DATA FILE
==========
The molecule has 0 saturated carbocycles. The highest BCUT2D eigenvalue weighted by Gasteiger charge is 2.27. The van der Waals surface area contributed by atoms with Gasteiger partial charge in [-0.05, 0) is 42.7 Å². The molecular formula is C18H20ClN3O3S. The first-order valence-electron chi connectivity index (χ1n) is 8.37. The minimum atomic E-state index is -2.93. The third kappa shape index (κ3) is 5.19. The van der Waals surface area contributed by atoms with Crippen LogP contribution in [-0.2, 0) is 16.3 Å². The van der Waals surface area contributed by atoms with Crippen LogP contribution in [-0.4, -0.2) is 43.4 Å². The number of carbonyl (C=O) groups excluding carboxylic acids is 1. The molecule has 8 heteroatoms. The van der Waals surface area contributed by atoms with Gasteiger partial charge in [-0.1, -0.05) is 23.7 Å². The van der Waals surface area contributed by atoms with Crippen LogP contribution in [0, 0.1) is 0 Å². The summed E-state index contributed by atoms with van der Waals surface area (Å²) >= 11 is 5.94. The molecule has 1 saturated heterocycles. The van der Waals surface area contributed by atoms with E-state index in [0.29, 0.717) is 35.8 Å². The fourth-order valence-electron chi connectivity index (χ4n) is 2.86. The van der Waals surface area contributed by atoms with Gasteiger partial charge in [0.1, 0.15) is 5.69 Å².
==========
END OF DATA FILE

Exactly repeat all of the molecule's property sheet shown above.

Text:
The molecule has 0 saturated carbocycles. The highest BCUT2D eigenvalue weighted by Gasteiger charge is 2.27. The van der Waals surface area contributed by atoms with Gasteiger partial charge in [-0.05, 0) is 42.7 Å². The molecular formula is C18H20ClN3O3S. The first-order valence-electron chi connectivity index (χ1n) is 8.37. The minimum atomic E-state index is -2.93. The third kappa shape index (κ3) is 5.19. The van der Waals surface area contributed by atoms with Crippen LogP contribution in [-0.2, 0) is 16.3 Å². The van der Waals surface area contributed by atoms with Crippen LogP contribution in [-0.4, -0.2) is 43.4 Å². The number of carbonyl (C=O) groups excluding carboxylic acids is 1. The molecule has 8 heteroatoms. The van der Waals surface area contributed by atoms with Gasteiger partial charge in [-0.1, -0.05) is 23.7 Å². The van der Waals surface area contributed by atoms with Crippen LogP contribution in [0, 0.1) is 0 Å². The summed E-state index contributed by atoms with van der Waals surface area (Å²) >= 11 is 5.94. The molecule has 1 saturated heterocycles. The van der Waals surface area contributed by atoms with E-state index in [0.29, 0.717) is 35.8 Å². The fourth-order valence-electron chi connectivity index (χ4n) is 2.86. The van der Waals surface area contributed by atoms with Gasteiger partial charge in [0.1, 0.15) is 5.69 Å².